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Mark Kreidler: Dallas fans feel pain in Najera's exit to Warriors

By Mark Kreidler -- Bee Sports Columnist - (Published August 31, 2004)

Interesting story in the paper this summer: Beloved local NBA veteran ships out to another Western Conference city. The player is cherished perhaps more than actually needed, a nice way of saying the fans adore him even though his numbers are down. The local team has to make a tough decision, and after it does, it waits to discover what the long-term fallout may be.

Vlade Divac? Well, sure. But this exact scenario also just played out in Dallas, which, if nothing else, may reassure that grieving faction of Kings Nation that it is not alone.

Eduardo Najera wasn't much for the Mavericks last season, which makes the public pain over his trade to Golden State in the Erick Dampier deal so much more notable. Dallas fans loved Najera for his unswerving effort and his attitude even after those attributes had become much more prominent than his results.

Mavs GM Donnie Nelson, who said he tried to keep Najera out of the Dampier trade but was pressured by the Warriors, went so far as to call Najera "in some ways the heart and soul of this team." That's a familiar phrase; it was written and spoken about Divac maybe a billion times over the last six years.

This was the Vlade effect with a Southwestern twist. Najera, a Mexico native, has a huge following among Latino fans in Texas, but over the years his appeal crossed all boundaries. Mavs fans loved him because he gave everything he had even when it wasn't golden, which was the case often over the past two seasons while Najera battled back from a Chris Webber-type knee injury.

Like Divac, Najera was celebrated in Dallas in direct proportion to how often he was reviled on the road. Kings fans, among others, thought Najera a dirty player; opponents and fans in other cities often dismissed Divac as a theatrical flopper and an epic whiner. You see the parallel.

But, of course, we knew Vlade better, certainly well enough to love him for the myriad ways he made his team better. Dallas fans cultivated that kind of relationship with Najera, and it is remarkably difficult to imagine them falling for Erick Dampier in a similar way. Looks like it's the end of the affair - in two time zones.

•  Statistical note of the Olympics: Zero medals for the United States in diving. In the modern history of the Games, the platform and springboard tanks have been genuine gold mines for the country: 128 medals overall.

•  Fascinating to the point of sick: The Atlanta Braves. Done with Greg Maddux, done with Tom Glavine, watching Chipper Jones struggle along at .250, the Braves again put together the lowest team ERA and the fourth-highest batting average in the National League and make a mockery of their division. It's Bobby Cox at manager and Leo Mazzone at pitching coach, and, really, you may not need much else.

•  One reason Alex Rodriguez has just 78 RBIs despite batting in the middle of the Yankees' loaded lineup: a .215 average with runners in scoring position, one of the worst in the league among everyday players. That is unconscionable for a player of A-Rod's stature, and judging by his evident frustration when he fails in such situations, he knows it.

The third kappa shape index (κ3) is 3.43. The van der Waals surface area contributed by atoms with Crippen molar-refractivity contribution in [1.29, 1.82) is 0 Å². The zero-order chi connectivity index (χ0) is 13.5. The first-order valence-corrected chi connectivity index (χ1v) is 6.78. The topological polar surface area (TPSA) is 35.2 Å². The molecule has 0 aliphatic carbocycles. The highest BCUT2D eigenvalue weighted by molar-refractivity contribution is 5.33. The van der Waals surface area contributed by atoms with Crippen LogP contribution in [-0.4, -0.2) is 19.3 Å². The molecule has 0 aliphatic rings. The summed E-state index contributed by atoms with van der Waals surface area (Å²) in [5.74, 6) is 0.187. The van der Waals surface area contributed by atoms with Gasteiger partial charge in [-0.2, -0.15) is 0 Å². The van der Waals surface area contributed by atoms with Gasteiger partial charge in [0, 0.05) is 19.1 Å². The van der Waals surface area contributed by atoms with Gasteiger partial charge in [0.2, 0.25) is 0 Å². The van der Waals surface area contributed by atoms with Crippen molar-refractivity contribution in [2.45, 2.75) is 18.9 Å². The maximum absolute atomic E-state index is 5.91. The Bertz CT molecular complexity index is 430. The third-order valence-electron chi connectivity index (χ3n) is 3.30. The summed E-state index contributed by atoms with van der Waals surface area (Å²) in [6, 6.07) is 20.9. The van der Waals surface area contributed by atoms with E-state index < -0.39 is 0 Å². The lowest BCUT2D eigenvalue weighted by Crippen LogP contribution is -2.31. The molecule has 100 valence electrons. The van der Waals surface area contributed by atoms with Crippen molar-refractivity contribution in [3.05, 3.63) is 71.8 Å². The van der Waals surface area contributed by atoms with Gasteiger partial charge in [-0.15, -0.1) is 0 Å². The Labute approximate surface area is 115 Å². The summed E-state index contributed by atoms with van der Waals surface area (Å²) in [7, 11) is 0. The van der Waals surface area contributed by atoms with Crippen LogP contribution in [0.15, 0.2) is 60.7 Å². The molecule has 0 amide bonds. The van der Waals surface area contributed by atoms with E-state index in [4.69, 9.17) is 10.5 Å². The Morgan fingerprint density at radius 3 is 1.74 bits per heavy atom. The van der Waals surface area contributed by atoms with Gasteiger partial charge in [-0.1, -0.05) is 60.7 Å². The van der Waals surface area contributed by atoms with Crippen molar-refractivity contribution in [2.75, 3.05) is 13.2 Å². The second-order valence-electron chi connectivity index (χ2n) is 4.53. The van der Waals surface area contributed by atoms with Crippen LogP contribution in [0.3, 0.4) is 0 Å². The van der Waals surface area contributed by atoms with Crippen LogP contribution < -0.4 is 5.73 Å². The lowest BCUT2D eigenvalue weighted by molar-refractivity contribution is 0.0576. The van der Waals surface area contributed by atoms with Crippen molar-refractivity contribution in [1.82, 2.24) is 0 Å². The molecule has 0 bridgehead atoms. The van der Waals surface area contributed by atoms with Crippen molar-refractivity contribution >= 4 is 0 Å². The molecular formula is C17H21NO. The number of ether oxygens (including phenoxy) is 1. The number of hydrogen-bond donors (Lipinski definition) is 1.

•  Tim Brown update: Not as sad as you'd think. Signed by Jon Gruden in Tampa Bay, the lifetime Raider is in line to see a ton of playing time because of Keyshawn Johnson's dismissal, Joe Jurevicius' injury and Keenan McCardell's holdout. It's basically Joey Galloway, rookie Michael Clayton and Brown right now.

•  Sacramento kid Larry Bowa is purportedly in postseason job jeopardy in Philadelphia, but you wouldn't know it by the otherwise acidic Phillies fans, who by and large hold the players more responsible than Bowa for the team's swoon out of contention. The other problem: Philly is just .500 at home in its first year at Citizens Bank Ballpark, a pitcher's nightmare that is producing the eighth-highest scoring average in the majors - more than 10 runs per game.

•  Absolutely hilarious situation in Arizona, where Jeff Moorad takes over as chief executive of the Diamondbacks. Moorad spent the past two decades essentially ridiculing owners and blasting them for their shortcomings while gigging them for hundreds of millions of dollars as a player agent. Now he pulls on the other boot to run a franchise that has slid off the table competitively. Inspired but insane.

•  Larry Brown wanted to commiserate with his U.S. basketball players after they received bronze medals at the Olympics, but first he'd have to recognize them all. Just to be helpful, coach: That's Emeka Okafor down there at the end of the bench, doing absolutely nothing, waiting for the game minutes that he will never receive. Go say howdy.

•  Not that Tim Duncan wasn't thrilled with the officiating, but he said after the bronze-medal game that his international career likely is done. Asked if he was concerned that his experiences might keep even more U.S. players away from world and Olympic teams (and they're bailing out at top speed already), Duncan replied, "I hope not. I'll try not to share my experiences with anybody."

Other than that, hey, great visit to Greece.

About the Writer

Reach Mark Kreidler at (916) 321-1149 or Back columns:

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